Moose (Alces alces)
Eurasian elk, more commonly referred to as moose in North America, are large members of the deer family found in boreal forests of the northern hemisphere from Canada to Russia and down into the Rocky Mountains. As the largest member of the family Cervidae, moose are comparable in size to horses, standing up to 7.5 feet tall at the shoulders. Like most other members of the deer family, the males sport impressive, paddle-shaped antlers for much of the year that they use to fight for the affection of females. These antlers can have a spread of up to 6 feet across and weigh as much as 75 pounds! The range of the moose is primarily limited by forage and snow depth. Moose are known as browsers; they forage on shrubs, trees, and other broad-leafed plants, preferring early succession stage forests after a fire or logging with an abundance of forage sprouting up. A favorite food of moose in the park is willow trees, so if you want to see a moose, explore riparian areas along the river and marshy expanses in mountain meadows.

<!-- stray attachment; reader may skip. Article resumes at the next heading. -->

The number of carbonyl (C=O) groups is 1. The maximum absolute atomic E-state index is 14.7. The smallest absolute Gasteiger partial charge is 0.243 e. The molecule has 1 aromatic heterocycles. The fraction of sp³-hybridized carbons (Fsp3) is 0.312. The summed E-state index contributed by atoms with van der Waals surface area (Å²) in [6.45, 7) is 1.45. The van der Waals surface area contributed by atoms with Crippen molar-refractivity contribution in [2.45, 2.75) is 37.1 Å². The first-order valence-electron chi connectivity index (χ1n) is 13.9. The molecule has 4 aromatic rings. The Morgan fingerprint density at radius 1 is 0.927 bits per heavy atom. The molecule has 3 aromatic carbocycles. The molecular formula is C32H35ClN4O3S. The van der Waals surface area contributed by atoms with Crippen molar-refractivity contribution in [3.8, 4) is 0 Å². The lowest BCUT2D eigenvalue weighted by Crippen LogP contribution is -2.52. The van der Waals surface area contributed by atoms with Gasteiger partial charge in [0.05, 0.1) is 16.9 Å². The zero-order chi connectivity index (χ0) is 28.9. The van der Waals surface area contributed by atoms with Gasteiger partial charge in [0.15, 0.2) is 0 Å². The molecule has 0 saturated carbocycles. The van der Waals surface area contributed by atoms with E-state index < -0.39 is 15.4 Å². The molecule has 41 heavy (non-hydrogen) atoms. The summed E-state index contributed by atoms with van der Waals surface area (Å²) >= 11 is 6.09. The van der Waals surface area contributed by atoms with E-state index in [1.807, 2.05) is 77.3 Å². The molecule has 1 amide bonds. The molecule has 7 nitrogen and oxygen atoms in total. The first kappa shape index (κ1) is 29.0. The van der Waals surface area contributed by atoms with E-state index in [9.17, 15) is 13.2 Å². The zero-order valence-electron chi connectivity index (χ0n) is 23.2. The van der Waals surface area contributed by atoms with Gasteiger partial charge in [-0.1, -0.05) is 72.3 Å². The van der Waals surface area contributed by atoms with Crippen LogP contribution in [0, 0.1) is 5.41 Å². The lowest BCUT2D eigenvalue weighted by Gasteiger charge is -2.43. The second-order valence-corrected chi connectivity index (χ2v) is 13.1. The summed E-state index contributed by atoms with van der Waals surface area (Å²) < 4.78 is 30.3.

Moose are incredible swimmers! They have been known to dive to depths of almost 20 feet and spend as much as 2 minutes underwater foraging on aquatic vegetation. So, the next time you are taking a dip in Jackson Lake, be sure to keep an eye out for a submersible, horse-sized deer lurking beneath you! Learn more about these colossal cervids here.
Written by Tim Uttenhove
PC: Anne Guzzo